Toxic mechanism of exogenous misfolded protein oligomers to C. elegans

2021-11-29 15:25

Numerous human disorders, like Alzheimer’s and Parkinson’s diseases are associated with the aberrant aggregation of proteins. In most cases, these disorders are still incurable. And among these misfolded and aggregated protein species, the small oligomeric forms are thought to be highly cytotoxic. An article published in July this year in Scientific Reports, described an investigation of the mechanisms of toxicity associated with oligomeric species form ɑ-synucleinand HypF-N by using C. elegans as a model organism.


Escherichia coli HypF-N is a valuable model system for investigating the cellular dysfunction caused by misfolded protein oligomers.HypF-N can be converted into two different types of oligomers, denoted type A and type B, where the former is toxic and the latter is not. Type A and type B HypF-N oligomers exhibit different toxicities in C. elegans and the toxic mechanisms were found to be through the gut lumen. As predicted, the type-A Hypf-N oligomers caused more significant toxicity compared to that of the type-B oligomers. It was manifested through the degree of impairment on the worms’ physical performance such as the swimming speed and the rate of paralysis, causing reduced general motility(Figure 1A). Type-A oligomers were also found to trigger a significant production of reactive oxidative species(ROS) while the effects elicited by type-B and the native Hypf-N oligomers were almost negligible(Figure 1B).


Figure 1. The effects of different types of oligomers on worm fitness.

The researchers next turned to investigate the mechanism behind the above observed phenomena. By tracing Hypf-N oligomers labeled with fluorescent dyes(5-FITC), it was found that both type A and type B oligomers were rapidly ingested by the worms, but only type-A oligomers were able to pass through the intestinal membrane and diffuse into nearby tissues(Figure2). However, in a cellular system, a molecular chaperone αB-crystallin that has been shown to be protective against the toxicity of type A oligomers is incubated with HypF-N oligomers, a significant increase in the fitness of the worms can be observed. This result shows the strong link between the properties of the intestinal cells of the worm and their health and lifespan, pointing at the importance of this entry route for oligomeric species in this system.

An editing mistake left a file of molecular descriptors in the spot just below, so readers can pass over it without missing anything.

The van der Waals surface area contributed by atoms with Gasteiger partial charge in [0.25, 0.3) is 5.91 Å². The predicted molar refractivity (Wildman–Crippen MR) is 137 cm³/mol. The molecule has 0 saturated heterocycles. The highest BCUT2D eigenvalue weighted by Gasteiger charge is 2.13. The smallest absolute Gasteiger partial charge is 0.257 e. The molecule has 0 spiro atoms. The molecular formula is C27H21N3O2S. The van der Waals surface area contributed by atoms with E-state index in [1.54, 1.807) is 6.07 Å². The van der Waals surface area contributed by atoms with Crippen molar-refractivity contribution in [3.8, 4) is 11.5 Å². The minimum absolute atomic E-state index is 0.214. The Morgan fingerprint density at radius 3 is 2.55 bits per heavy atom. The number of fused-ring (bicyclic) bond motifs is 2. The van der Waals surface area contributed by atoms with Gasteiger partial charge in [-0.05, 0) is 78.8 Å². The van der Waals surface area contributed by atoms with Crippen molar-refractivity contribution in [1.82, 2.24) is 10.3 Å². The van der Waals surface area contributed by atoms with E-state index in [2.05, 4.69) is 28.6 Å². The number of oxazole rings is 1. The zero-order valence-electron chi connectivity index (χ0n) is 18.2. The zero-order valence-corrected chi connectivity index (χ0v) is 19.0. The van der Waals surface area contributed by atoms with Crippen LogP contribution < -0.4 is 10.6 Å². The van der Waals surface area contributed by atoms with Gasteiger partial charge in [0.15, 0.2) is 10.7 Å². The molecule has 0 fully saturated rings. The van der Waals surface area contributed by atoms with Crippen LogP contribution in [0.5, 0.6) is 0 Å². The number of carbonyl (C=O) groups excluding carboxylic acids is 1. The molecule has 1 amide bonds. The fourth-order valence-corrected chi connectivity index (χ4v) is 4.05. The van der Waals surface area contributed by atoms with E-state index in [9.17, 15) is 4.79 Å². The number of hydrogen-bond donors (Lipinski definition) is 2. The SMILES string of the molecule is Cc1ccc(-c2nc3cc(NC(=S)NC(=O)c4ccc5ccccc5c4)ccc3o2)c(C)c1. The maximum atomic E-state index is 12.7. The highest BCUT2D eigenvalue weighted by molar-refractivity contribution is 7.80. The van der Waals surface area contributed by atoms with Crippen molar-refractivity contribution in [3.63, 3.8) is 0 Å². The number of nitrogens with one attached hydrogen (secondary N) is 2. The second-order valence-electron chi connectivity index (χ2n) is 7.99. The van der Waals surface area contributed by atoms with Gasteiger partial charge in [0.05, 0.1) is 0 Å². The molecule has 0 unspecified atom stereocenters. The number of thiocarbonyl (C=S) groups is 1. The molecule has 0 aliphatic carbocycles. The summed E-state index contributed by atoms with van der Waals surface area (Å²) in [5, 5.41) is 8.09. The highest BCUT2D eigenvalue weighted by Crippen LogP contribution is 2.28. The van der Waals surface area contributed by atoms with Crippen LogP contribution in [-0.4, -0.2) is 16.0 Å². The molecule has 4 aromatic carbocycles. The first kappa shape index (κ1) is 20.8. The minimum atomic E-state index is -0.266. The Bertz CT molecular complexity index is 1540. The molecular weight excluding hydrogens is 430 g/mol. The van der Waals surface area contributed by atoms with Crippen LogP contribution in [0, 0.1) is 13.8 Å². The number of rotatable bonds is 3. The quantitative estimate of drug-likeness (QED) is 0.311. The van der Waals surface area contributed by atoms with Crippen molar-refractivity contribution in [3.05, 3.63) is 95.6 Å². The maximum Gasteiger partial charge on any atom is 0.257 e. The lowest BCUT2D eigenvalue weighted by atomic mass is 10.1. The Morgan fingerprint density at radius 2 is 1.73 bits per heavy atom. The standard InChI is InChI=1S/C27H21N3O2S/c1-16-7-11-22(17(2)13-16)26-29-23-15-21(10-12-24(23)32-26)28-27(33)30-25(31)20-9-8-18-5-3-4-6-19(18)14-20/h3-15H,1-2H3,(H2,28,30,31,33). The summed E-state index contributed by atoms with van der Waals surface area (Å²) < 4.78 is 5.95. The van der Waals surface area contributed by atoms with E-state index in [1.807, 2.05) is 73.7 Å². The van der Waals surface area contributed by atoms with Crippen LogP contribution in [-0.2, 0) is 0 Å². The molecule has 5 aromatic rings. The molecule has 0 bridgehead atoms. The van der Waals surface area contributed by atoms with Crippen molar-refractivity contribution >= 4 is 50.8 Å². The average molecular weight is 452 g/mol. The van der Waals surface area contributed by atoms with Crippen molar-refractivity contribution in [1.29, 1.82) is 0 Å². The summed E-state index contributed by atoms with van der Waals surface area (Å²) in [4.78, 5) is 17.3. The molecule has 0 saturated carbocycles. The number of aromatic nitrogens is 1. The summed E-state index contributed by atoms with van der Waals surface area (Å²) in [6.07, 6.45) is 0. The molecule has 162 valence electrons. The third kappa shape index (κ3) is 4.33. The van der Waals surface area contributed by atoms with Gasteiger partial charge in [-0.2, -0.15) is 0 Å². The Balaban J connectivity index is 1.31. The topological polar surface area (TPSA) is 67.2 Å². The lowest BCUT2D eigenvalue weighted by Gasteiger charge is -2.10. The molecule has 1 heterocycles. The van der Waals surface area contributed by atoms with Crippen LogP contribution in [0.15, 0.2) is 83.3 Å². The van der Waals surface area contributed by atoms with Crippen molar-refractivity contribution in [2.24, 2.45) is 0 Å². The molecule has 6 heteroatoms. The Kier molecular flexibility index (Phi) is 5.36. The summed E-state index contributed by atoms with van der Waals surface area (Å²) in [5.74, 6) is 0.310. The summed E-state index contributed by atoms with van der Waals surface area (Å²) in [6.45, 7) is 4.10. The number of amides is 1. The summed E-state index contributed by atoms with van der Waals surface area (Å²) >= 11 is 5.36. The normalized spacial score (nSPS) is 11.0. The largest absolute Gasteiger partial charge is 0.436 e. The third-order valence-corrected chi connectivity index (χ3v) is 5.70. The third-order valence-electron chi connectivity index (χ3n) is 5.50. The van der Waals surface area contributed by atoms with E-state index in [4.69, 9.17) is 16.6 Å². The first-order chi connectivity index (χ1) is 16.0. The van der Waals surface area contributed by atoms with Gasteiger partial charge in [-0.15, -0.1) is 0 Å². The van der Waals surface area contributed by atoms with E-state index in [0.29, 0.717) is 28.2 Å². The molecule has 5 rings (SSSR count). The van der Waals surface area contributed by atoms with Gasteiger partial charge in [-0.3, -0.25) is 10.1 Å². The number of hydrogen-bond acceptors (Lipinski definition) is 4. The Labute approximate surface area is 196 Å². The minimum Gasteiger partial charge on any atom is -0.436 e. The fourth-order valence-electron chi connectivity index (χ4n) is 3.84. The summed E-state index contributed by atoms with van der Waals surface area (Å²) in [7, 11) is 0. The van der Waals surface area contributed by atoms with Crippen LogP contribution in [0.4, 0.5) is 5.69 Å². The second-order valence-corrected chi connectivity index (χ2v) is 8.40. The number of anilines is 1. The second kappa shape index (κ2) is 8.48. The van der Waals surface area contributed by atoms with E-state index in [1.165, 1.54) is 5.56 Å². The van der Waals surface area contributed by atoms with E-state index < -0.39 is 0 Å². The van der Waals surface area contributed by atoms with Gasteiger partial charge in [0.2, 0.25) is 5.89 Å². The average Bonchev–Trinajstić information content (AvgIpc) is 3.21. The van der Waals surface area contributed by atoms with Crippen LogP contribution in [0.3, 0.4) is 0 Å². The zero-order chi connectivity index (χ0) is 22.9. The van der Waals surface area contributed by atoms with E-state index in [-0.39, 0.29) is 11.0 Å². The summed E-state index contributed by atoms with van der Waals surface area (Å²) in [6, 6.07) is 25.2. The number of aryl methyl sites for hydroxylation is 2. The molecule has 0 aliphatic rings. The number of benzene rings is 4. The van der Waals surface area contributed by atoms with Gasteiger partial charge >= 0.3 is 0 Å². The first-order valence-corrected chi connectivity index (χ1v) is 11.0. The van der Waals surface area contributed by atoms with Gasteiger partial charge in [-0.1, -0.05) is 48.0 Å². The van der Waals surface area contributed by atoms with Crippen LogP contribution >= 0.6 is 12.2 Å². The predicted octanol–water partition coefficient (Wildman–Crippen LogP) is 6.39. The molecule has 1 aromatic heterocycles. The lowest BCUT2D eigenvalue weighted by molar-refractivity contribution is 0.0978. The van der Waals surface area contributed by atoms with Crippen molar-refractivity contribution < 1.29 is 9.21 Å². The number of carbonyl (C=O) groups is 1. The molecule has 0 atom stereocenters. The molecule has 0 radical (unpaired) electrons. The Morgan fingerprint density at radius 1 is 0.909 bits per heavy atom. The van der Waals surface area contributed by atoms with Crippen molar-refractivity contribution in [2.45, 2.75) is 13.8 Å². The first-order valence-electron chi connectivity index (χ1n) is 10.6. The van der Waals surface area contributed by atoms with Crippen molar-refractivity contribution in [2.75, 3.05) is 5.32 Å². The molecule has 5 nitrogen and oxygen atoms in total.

Figure 2. Fluorescent signal distribution of the three types of oligomers and the resulting motility analysis.


In order to explore further the link between the location of the oligomers within the worms and their toxicity, and to assess the degree by which such toxicity arises from the ability of these species to cross the intestinal cell walls, the researchers incubated the worms with a toxic type B α-synuclein oligomers. Previous studies have demonstrated the dominant role of α-synuclein gene mutations in familial Parkinson's disease. The results of this article also show the dose-dependent toxic effects of this oligomer on C. elegans (Figure 3A). However incubation of α-synuclein oligomers with small therapeutic molecules such as aminosterol squalamine, suppresses dramatically the oligomeric toxicity in this system (Figure 3B). Thus, it can be found that co-incubation of oligomers with certain molecular chaperone proteins can significantly reduce the ability of oligomers to permeate the gut walls in order to inhibit their toxicity.


Figure 3.Effects of the exposure to type B α-synuclein oligomers on the worm fitness.


It was demonstrated in this paper that misfolded protein have different abilities to gain access from the gut lumen to specific types of tissues in C. elegans. Some scholars believe that Parkinson's disease may in certain cases originate in the gastrointestinal tract  before progressing to the brain. The results of this paper support this idea to some extent. With the findings, we are one step closer to understand how nerve cells are affected by different sorts of mechanisms, and hopefully this will eventually lead to our tackling the diseases like Parkinson’s.



Perni, M., Mannini, B., Xu, C.K. et al. Exogenous misfolded protein oligomers can cross the intestinal barrier and cause a disease phenotype in C. elegans. Sci Rep 11, 14391 (2021).